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By wayne ripley
#395059
I have tried to read the various aero tow release systems being used and I can't find one that I saw a Wallaby last week. Not wanting to buy a bicycle release and wanting to use a "pro tow"type release but I have an Eagle with a 14 inch forward tow point on the keel. Does anyone just tie off to the keel with a weak link and release from the barrel? The thing I worry about is the line getting wrapped around the "0" ring and not being able to release at all. any thoughts?
User avatar
By brian scharp
#395063
Does anyone just tie off to the keel with a weak link and release from the barrel? The thing I worry about is the line getting wrapped around the "0" ring and not being able to release at all. any thoughts?
Sounds like a legitimate concern.
http://ozreport.com/forum/viewtopic.php?t=11591
Where to put the weaklink - the HGFA rules
"Rohan Holtkamp - 2008/04/21

Once again history has shown us that this thread-through system can hook up and the hang glider remains being towed by the keel only, with the bridle well out of reach of even a hook knife. I know of just one pilot to survive this type of hook-up, took him some twelve months to walk again though".
And don't practice using the secondary first.
http://www.hanggliding.org/viewtopic.ph ... 548#390548
User avatar
By Dave Gills
#395076
"Pro-Tow" is actually called a 1-Point release because you are only being towed from the shoulders.
If you have attachment points at the shoulders & keel it is called 2-Point.

An Eagle requires the 2-Point setup and 14" forward of where the zipper starts sounds correct.
The primary release should disconnect at the upper (keel) attachment point.

If you have a primary failure, followed by a secondary release & wrap, you will get dragged around by your nose.

The only way to avoid this, that I've been able to figure out, is to use a weak link on the primary that is lighter than recommended so it will blow if all the towing tension is applied to it.

My primary is a modified Russian mouth release & my secondary is a standard straight pin.

Here is me testing an Eagle with the above system.


This is my recommendation for an "out of the box" primary release.
http://instinct.pro/products/get-off

Preflight your release EVERY time.
Failure to do so may kill you.
By ksykes
#395083
Wayne

What are you trying to achieve?
User avatar
By Litespeeder
#395098
Wayne,
I used to aerotow with this arrangement for quite a few years, oblivious to the potential problems with it. It was simple , clean , no need for the bike release. A few aerotow professionals warned me of the potential problems, finally our good friend Sunny Vaneski at Highland got it through my stuborn thick skull and I stopped using this arrangement. That was many years ago, since that time I use the "pro tow" on high performance gliders and 3 point with a bike release on single surface gliders. It was good hanging with you and your buddy mark [ litesport] and I forget the guys name with the trike, when you would come to Highland and camp and fly. I have a few bike release's I'll give you one if you need it, send me a PM or text two one 5 651 one zero 09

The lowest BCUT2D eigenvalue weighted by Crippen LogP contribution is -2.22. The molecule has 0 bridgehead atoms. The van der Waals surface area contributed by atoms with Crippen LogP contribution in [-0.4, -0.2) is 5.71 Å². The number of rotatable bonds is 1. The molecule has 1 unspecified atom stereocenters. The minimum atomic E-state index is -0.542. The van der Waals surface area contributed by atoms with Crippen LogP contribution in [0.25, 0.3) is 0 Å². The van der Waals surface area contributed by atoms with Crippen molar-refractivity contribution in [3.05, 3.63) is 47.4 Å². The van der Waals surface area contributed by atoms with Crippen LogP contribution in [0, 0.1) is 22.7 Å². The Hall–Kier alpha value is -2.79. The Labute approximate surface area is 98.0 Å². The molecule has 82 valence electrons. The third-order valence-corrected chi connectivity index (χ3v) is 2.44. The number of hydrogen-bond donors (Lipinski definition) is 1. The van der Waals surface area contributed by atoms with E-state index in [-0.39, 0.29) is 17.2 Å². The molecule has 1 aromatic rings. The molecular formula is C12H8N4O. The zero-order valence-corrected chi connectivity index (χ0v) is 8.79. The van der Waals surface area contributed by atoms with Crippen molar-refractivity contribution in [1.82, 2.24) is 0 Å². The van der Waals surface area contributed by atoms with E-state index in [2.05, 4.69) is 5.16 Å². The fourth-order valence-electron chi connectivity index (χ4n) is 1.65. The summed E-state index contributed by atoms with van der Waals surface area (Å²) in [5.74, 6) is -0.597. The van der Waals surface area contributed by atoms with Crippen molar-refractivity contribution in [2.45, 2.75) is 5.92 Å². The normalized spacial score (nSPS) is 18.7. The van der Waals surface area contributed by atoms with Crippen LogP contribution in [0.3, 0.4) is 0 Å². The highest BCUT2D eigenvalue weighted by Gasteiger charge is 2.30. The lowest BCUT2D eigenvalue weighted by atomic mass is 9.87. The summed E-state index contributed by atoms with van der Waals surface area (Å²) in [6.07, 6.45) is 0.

Jim Messina
User avatar
By brian scharp
#395138
Litespeeder wrote:A few aerotow professionals warned me of the potential problems, finally our good friend Sunny Vaneski at Highland got it through my stuborn thick skull and I stopped using this arrangement.
Those few professional pilots were probably just over exaggerating the potential problems.
wayne ripley wrote:Does anyone just tie off to the keel with a weak link and release from the barrel?
Apparently Paul Voight.
http://flyhighhg.com/wp-content/uploads ... 17000f.jpg
http://flyhighhg.com/wp-content/uploads ... 20205f.jpg
User avatar
By brian scharp
#395163
http://ozreport.com/forum/viewtopic.php ... sc&start=0
Wrapping bridles around loops, rings, links and carabineers
Davis wrote:...First, as to the incident, this was actually a test and in the test Jim Prahl actually tied a rag to one end of the spectra rope on his shoulders so that it would be sure to catch and hold as the rope slid through the loop at the end of the V-bridle coming from the keel. He was trying to test to see if the weaklink at the keel end of the V-bridle line would break when the rag stuck. Well it didn't.

What happened when Jim released the barrel on his shoulder and the rag and bridle stuck in the line of the V-bridle, was that the nose of the Wills Wing Falcon pitched straight down instantly. Jim was left towing from the keel only at about a foot in front of the carabineer/hang loop.